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WINSTON-SALEM, N.C. -- With two Ebola cases coming back to the states, some people are fearing for their own safety. But, infectious disease expert Dr. Christopher Ohl from Wake Forest Baptist Medical Center said no one needs to worry. The two American missionaries who got Ebola in West Africa are on their way back to the U.S. for treatment at Emory University Hospital in Atlanta. Dr. Ohl said those patients are not a threat to your health.

He answered the following questions for WFMY News 2 reporter Emily Spain:

Q - Why bring the patients with Ebola back to the United States?

A - "Your chances of survival are going to be higher here. Our intensive care units are better, our resources are better and our medical care is better and there is absolutely no reason not to have them come back."

Q - Since these patients are coming home, are our hospitals prepared to handle the Ebola virus?

A - "The virus is easy to contain using standard infection control measures. Here in the united states we're used to using those procedures. We have the resources and we have the materials to do it."

Q - What does this mean for me? Should I be scared of getting Ebola?

A - "The fear is exaggerated, it's overblown and the risk to the general public is basically zero, it's none."

Even the doctor who will have direct contact with the patients at Emory University Hospital said he's not concerned.

""I will be one of the individuals who will be coming into direct contact with the patients. And again based on our experience, policies, procedures I have very little to, I have no concerns about either my personal health or the health of the other healthcare workers who will be working in that unit," Dr. Bruce Ribner said.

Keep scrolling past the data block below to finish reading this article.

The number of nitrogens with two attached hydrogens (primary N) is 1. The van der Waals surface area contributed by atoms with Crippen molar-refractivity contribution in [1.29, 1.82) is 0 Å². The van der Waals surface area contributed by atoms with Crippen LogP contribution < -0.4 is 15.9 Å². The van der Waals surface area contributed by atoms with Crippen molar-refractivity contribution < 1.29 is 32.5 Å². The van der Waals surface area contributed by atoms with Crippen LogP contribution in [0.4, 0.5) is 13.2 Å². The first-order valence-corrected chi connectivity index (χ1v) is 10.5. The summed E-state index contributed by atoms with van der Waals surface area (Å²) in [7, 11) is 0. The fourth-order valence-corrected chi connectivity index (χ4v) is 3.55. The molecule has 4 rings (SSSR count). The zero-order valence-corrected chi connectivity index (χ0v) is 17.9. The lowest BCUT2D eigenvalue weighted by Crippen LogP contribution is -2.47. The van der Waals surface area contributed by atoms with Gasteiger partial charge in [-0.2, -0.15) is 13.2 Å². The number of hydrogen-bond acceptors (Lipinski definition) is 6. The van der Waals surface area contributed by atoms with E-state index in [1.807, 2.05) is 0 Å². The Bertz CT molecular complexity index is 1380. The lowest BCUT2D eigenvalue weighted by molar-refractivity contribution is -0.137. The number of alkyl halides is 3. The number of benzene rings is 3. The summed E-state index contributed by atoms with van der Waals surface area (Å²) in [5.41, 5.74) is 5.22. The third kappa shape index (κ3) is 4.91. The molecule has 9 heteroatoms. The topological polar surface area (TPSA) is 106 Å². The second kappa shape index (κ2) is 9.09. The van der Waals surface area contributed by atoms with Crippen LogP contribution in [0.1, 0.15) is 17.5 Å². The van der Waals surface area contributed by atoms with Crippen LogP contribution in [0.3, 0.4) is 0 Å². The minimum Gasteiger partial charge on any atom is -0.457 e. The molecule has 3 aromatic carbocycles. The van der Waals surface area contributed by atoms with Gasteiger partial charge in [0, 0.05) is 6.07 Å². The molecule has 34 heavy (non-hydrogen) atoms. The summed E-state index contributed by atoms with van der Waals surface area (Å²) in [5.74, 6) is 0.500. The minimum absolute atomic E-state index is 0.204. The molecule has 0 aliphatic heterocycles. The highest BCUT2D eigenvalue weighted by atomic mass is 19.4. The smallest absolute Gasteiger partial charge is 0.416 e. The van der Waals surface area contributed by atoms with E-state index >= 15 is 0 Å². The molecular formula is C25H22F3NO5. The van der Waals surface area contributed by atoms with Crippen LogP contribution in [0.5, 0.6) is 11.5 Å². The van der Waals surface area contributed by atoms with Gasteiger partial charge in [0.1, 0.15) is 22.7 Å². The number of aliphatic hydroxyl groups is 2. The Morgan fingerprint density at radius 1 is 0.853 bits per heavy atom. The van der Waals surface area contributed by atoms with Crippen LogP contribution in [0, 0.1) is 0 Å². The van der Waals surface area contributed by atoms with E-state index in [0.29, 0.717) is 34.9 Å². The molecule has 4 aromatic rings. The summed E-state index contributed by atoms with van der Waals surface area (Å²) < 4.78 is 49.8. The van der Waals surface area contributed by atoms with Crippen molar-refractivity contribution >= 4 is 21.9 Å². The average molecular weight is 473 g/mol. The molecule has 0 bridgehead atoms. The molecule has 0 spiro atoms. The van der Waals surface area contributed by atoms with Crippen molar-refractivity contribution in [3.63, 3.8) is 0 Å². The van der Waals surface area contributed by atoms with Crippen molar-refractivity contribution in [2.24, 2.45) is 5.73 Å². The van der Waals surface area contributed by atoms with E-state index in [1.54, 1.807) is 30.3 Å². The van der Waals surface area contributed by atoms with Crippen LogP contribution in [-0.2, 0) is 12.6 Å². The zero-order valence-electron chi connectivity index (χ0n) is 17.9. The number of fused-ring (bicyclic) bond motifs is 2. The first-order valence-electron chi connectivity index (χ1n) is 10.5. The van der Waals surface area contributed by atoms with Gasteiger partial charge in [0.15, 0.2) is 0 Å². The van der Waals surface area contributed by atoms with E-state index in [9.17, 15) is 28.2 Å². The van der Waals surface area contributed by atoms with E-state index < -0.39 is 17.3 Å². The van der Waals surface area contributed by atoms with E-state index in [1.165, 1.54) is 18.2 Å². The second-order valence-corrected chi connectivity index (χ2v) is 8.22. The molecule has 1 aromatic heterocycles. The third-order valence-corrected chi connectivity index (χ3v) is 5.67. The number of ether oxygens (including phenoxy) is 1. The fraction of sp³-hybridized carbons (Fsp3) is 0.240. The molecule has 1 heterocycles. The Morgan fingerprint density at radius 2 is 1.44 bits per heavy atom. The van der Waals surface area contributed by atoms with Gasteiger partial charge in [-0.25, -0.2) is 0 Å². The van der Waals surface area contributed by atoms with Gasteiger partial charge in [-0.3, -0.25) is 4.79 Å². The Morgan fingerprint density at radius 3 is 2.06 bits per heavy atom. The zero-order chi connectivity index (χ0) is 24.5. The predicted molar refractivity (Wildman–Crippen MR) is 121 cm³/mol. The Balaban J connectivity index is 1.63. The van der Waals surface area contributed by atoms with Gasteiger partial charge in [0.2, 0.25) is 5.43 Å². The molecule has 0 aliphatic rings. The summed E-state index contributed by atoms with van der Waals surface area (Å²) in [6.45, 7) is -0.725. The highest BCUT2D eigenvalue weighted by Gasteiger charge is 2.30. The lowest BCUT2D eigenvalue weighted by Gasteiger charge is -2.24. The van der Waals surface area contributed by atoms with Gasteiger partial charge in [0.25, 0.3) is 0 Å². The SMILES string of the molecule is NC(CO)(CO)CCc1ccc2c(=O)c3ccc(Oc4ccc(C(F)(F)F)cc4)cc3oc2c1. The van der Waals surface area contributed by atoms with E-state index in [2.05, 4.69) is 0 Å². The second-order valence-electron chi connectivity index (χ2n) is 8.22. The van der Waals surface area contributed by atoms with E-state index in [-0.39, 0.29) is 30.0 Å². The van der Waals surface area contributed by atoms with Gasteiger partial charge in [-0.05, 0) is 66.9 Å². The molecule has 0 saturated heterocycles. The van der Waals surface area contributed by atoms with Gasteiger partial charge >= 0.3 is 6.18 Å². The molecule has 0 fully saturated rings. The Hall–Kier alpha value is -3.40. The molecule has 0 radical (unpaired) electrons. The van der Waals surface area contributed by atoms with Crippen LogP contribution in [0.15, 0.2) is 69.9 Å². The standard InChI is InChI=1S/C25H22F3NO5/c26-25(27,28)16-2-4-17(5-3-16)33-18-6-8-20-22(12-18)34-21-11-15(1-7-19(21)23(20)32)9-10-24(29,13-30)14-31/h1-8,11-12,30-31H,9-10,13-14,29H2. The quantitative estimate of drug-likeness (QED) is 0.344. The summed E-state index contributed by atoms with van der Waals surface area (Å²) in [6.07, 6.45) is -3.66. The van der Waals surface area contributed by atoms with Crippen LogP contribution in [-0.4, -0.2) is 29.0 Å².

Related: Missionaries Infected With Ebola Virus Headed To Atlanta

President Obama also answered questions Friday during a news conference about what the U.S. is doing to help with the outbreak in West Africa. He said the country is working with the CDC, World Health Organization and partner countries to get resources to the nations battling Ebola.

"To make sure that we can surge some resources down there and organization to these countries that are pretty poor and don't have a strong public health infrastructure, so that we can start containing the problem," Obama said.

There have been more than 1,000 cases of Ebola in West Africa and more than 700 people have died from the virus. The first American patient with Ebola should arrive in Atlanta in the next few days.

More related stories:
Family, Friends Ask For Prayers For Americans Infected With Ebola

Patient At Charlotte Hospital Did Not Have Ebola

Expert: Very Unlikely U.S. Will See Ebola Outbreak

Top Doctor Dies From Ebola After Treating Dozens

Ebola Outbreak: NC Missionaries Evacuating 60 People

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